Let’s Play #32: Bugs Bunny And Taz: Busters In Time

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Bugs atop the roofs of the third city.

 

This is yet another of those games I played when I was little, lost track of it later in my life and only recently began to play again. Bugs Bunny and Taz: Busters In Time isn’t a very hard game, and it was probably meant for kids due to its low difficulty.
I’m not saying it’s a bad game (heck, I’ve finished it three times) but like most games it has pros and cons.

In any case, the game’s story is a direct sequel to the previous Bugs Bunny game (I believe it was Bugs Bunny: Lost in Time) and in this game, Duffy Duck disrupts the time regulator by touching the Time Gem, creating a time-mess.
Bugs of course has to save the day, and to do that he must travel through four time eras, collecting the gears of time and recovering the Time Gem.
But unlike the previous title, where he was alone, this time Taz joins him.

This is, in my opinion a great idea, in term of gameplay. Most of the game was created so that the two characters have to help each other to overcome the difficulties they find.
You’ll learn many special moves during the game which require both characters. For example Bugs can jump on Taz head to go higher, and Taz can grab and launch Bugs to a far away platform.
This is great especially if you think that now the game can be played by two players, each controlling a different character.

Bugs solving a easy button pressing puzzle.

 

So yeah, the game is good in this sense: two characters, multiplayer possibility, and a variety of actions to perform. However the game progression has a big flaw. It’s repetitive.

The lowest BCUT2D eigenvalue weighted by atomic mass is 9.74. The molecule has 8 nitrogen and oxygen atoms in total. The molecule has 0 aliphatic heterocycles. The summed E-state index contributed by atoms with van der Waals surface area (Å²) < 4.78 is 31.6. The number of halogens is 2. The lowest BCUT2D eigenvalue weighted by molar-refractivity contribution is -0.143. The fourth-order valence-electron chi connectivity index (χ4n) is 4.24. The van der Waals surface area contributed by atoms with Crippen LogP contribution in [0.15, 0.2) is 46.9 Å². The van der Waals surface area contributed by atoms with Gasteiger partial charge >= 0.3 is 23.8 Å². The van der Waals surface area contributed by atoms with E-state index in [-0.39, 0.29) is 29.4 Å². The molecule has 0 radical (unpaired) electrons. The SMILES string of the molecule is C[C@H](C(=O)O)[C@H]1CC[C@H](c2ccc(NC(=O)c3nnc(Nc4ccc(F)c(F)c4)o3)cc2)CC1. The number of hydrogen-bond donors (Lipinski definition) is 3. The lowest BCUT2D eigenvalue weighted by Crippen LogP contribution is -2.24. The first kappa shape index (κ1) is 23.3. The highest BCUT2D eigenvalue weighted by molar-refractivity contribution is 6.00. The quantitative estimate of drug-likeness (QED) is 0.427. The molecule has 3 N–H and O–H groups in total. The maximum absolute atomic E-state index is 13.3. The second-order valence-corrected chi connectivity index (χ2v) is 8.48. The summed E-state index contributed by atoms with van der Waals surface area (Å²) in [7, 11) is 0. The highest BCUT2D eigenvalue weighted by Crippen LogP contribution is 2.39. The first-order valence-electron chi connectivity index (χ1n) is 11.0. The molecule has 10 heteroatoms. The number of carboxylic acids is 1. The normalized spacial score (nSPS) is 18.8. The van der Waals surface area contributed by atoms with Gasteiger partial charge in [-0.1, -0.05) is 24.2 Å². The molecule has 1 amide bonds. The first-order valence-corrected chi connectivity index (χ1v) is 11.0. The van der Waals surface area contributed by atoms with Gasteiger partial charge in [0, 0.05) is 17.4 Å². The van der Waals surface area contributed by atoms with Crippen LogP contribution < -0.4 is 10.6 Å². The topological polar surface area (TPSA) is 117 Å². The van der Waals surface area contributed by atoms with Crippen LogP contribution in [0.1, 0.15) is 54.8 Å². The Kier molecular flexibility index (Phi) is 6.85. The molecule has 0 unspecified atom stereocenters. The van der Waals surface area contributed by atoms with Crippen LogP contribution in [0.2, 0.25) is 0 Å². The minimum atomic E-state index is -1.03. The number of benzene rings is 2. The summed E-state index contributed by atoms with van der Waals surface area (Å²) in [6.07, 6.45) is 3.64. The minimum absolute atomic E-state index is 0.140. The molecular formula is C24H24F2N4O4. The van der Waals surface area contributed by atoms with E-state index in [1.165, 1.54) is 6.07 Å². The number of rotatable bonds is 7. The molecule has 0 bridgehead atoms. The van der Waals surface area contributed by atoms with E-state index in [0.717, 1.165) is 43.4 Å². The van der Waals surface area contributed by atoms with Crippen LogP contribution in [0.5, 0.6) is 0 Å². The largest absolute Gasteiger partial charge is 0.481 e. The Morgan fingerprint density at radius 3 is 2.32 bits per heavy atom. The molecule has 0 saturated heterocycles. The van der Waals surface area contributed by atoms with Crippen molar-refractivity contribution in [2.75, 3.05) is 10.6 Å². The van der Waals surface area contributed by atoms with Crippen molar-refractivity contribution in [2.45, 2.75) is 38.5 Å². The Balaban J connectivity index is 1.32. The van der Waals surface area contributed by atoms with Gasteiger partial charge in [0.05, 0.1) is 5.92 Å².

How you may ask? I’ll explain. Every world has three boss tokens you need to collect: one in the main area, one in a sub area and one in a special course; and that thing is fine, I don’t mind that.
However to collect all the gears in the main area you have to go through several minigames. But those minigames repeat them selves over throughout the four worlds.

I’ll explain better with an example. In the first world, there is a minigame in which you must play drums. You do that by memorizing a sequence of buttons and repeating it.
In the second world, there is a minigame where you need to dance on the ice. You do that by memorizing a sequence of buttons and repeating it.
In the third world there is a minigame where you need to dance with a lady. You do that by memorizing a sequence of buttons and repeating it. See what’s going on?

The minigames are all played the same way, even though they increase in difficulty, they are really the same thing. Same with the sports minigames. You will be able to play small matches of Pelota (an ancient game similar to basketball if you didn’t know), Hockey, Soccer and Rugby.
Four very different games sure, but they’re all played by moving with the D-Pad and using Square to shoot or tackle an opponent. If you can win one of them, you can win them all as they’re all the same.
It would have been fun if both players could play these minigames and you could, like, pass the ball/disk/whatever to the other player. Unfortunately this doesn’t happen.

So that’s the only thing I don’t like about Bugs Bunny And Taz: Busters in Time. The minigames are repetitive. Apart from that the game is fun, the areas are big enough you need to explore them carefully if you don’t want to miss anything and some puzzles are kind of hard, expecially near the end.

Let’s Play’s stats:

-First episode aired on: Dec 28, 2016
-Last episode aired on: Feb 4, 2017
-Number of episodes: 20
-Total time of Let’s Play: 6 hours and 40 minutes.